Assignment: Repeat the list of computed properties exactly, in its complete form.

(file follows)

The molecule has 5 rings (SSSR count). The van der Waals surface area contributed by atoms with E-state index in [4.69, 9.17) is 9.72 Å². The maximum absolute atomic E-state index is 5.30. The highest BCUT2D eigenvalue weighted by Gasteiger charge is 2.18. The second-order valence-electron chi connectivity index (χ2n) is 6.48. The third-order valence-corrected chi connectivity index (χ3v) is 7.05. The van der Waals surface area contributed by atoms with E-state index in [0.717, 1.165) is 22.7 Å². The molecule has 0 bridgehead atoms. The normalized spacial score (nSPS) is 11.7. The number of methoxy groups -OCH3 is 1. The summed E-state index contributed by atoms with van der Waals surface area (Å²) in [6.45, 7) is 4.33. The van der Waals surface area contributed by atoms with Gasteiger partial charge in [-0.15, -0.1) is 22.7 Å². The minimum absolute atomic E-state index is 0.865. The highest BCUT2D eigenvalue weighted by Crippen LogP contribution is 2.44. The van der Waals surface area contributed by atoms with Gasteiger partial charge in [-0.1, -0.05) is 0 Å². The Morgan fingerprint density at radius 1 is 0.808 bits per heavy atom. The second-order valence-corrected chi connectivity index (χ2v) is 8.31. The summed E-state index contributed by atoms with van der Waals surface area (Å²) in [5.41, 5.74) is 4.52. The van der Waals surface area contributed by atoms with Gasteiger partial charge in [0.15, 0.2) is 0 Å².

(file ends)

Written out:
The molecule has 5 rings (SSSR count). The van der Waals surface area contributed by atoms with E-state index in [4.69, 9.17) is 9.72 Å². The maximum absolute atomic E-state index is 5.30. The highest BCUT2D eigenvalue weighted by Gasteiger charge is 2.18. The second-order valence-electron chi connectivity index (χ2n) is 6.48. The third-order valence-corrected chi connectivity index (χ3v) is 7.05. The van der Waals surface area contributed by atoms with E-state index in [0.717, 1.165) is 22.7 Å². The molecule has 0 bridgehead atoms. The normalized spacial score (nSPS) is 11.7. The number of methoxy groups -OCH3 is 1. The summed E-state index contributed by atoms with van der Waals surface area (Å²) in [6.45, 7) is 4.33. The van der Waals surface area contributed by atoms with Gasteiger partial charge in [-0.15, -0.1) is 22.7 Å². The minimum absolute atomic E-state index is 0.865. The highest BCUT2D eigenvalue weighted by Crippen LogP contribution is 2.44. The van der Waals surface area contributed by atoms with Gasteiger partial charge in [-0.1, -0.05) is 0 Å². The Morgan fingerprint density at radius 1 is 0.808 bits per heavy atom. The second-order valence-corrected chi connectivity index (χ2v) is 8.31. The summed E-state index contributed by atoms with van der Waals surface area (Å²) in [5.41, 5.74) is 4.52. The van der Waals surface area contributed by atoms with Gasteiger partial charge in [0.15, 0.2) is 0 Å².